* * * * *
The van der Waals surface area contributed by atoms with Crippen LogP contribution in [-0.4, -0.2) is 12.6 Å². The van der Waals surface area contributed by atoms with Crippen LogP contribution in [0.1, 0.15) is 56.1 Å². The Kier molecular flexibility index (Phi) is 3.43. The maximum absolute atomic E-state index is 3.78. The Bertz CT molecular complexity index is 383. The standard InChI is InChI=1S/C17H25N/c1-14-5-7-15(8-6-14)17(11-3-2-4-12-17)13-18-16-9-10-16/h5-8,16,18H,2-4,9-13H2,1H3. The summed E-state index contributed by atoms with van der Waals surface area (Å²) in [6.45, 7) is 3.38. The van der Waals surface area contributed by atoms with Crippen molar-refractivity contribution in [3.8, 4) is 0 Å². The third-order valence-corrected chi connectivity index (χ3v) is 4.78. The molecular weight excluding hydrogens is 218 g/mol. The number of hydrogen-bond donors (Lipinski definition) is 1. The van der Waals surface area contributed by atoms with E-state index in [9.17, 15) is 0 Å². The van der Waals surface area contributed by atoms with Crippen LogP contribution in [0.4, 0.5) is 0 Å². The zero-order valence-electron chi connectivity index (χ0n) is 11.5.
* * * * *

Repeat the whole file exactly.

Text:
The van der Waals surface area contributed by atoms with Crippen LogP contribution in [-0.4, -0.2) is 12.6 Å². The van der Waals surface area contributed by atoms with Crippen LogP contribution in [0.1, 0.15) is 56.1 Å². The Kier molecular flexibility index (Phi) is 3.43. The maximum absolute atomic E-state index is 3.78. The Bertz CT molecular complexity index is 383. The standard InChI is InChI=1S/C17H25N/c1-14-5-7-15(8-6-14)17(11-3-2-4-12-17)13-18-16-9-10-16/h5-8,16,18H,2-4,9-13H2,1H3. The summed E-state index contributed by atoms with van der Waals surface area (Å²) in [6.45, 7) is 3.38. The van der Waals surface area contributed by atoms with Crippen molar-refractivity contribution in [3.8, 4) is 0 Å². The third-order valence-corrected chi connectivity index (χ3v) is 4.78. The molecular weight excluding hydrogens is 218 g/mol. The number of hydrogen-bond donors (Lipinski definition) is 1. The van der Waals surface area contributed by atoms with E-state index in [9.17, 15) is 0 Å². The van der Waals surface area contributed by atoms with Crippen LogP contribution in [0.4, 0.5) is 0 Å². The zero-order valence-electron chi connectivity index (χ0n) is 11.5.